The administrative state and illegal immigration both violate the core principle upon which the entire American constitutional order is premised, i.e., government by consent of the governed. Rather than recognize that and combat them, fusionists blather on about the alleged economic benefits of mass, low-skilled, illegal immigration and offer flippant smears of their fellow Americans who rightly reject the supposed boon of illegal immigration.
“Look, to be totally honest, if things are so bad as you say with the white working class, don’t you want to get new Americans in?”
Thus spoke the oracle, Bill Kristol. All the while, the 800-pound gorilla in the room—“The accumulation of all powers, legislative, executive, and judiciary, in the same hands, . . . [which is] justly pronounced the very definition of tyranny”—shamefully eludes their serious attention and grows in tyrannical power.
And when the white-working class is plagued by opioid overdoses and ennui-induced suicide, brought about by its declining romantic, social, and economic prospects, fusionism’s brightest lights callously say they deserve their fate.
It is deeply irresponsible for the Right to continue anchoring itself to this long-irrelevant worldview. What America needs now is to commit itself to anti-universalist nationalism, foreign policy realism, fair trade, vigorous trust-busting, a solid southern border, and the reinvigoration of local, traditional, and communal life. In short, America needs to reweave the “bonds of affection” that once held together her citizens, rather than gleefully accept with open arms the corrosive acids of borderless, global capital markets, liberty-destroying technocracy, and moral anarchy.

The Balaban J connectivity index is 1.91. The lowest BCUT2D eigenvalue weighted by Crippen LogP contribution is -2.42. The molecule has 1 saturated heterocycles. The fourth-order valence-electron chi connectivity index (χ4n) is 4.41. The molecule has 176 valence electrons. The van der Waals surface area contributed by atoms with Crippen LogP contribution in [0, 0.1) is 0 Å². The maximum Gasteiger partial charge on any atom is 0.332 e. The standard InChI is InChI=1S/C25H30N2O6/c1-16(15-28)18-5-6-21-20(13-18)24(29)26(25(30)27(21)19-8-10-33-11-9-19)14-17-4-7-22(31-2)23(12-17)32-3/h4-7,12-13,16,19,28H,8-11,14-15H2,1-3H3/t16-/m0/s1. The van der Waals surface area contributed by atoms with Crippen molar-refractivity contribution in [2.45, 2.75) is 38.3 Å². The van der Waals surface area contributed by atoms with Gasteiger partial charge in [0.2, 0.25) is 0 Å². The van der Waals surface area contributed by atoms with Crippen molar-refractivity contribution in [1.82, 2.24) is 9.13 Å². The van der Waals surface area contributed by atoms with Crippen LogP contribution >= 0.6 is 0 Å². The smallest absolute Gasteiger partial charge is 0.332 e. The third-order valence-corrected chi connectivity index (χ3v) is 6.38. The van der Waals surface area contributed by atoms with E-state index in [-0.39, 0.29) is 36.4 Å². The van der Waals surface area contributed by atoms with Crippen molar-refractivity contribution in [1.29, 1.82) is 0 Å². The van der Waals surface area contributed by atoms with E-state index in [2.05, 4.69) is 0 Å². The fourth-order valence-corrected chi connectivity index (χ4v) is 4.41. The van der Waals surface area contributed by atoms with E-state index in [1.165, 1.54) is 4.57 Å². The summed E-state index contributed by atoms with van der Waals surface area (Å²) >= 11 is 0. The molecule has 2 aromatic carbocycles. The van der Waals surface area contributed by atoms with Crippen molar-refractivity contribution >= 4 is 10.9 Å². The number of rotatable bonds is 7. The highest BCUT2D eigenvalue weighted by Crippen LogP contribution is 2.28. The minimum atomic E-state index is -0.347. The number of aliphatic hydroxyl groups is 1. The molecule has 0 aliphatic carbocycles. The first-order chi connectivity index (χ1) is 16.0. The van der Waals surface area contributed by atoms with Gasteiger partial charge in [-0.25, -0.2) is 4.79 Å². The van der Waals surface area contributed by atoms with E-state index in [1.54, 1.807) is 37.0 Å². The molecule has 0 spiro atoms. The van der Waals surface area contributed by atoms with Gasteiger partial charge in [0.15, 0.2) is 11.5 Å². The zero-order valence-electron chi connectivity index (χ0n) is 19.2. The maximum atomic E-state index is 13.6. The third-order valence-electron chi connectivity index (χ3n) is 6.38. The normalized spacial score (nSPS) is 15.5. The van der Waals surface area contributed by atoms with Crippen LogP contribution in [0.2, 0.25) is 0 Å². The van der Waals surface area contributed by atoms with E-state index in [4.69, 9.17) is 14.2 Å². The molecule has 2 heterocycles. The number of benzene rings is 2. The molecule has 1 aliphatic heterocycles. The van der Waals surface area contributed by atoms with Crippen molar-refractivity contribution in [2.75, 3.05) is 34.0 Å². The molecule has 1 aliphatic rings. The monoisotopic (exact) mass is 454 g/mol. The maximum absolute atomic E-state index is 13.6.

The fusionists won their war—the Cold War—which is an outcome for which we should all be thankful. But their time has passed, and if we remain tied to them through political nostalgia in the face of mountains of evidence that their ideology isn’t up to the challenges of the present age, we’ll lose the cold civil war facing us today.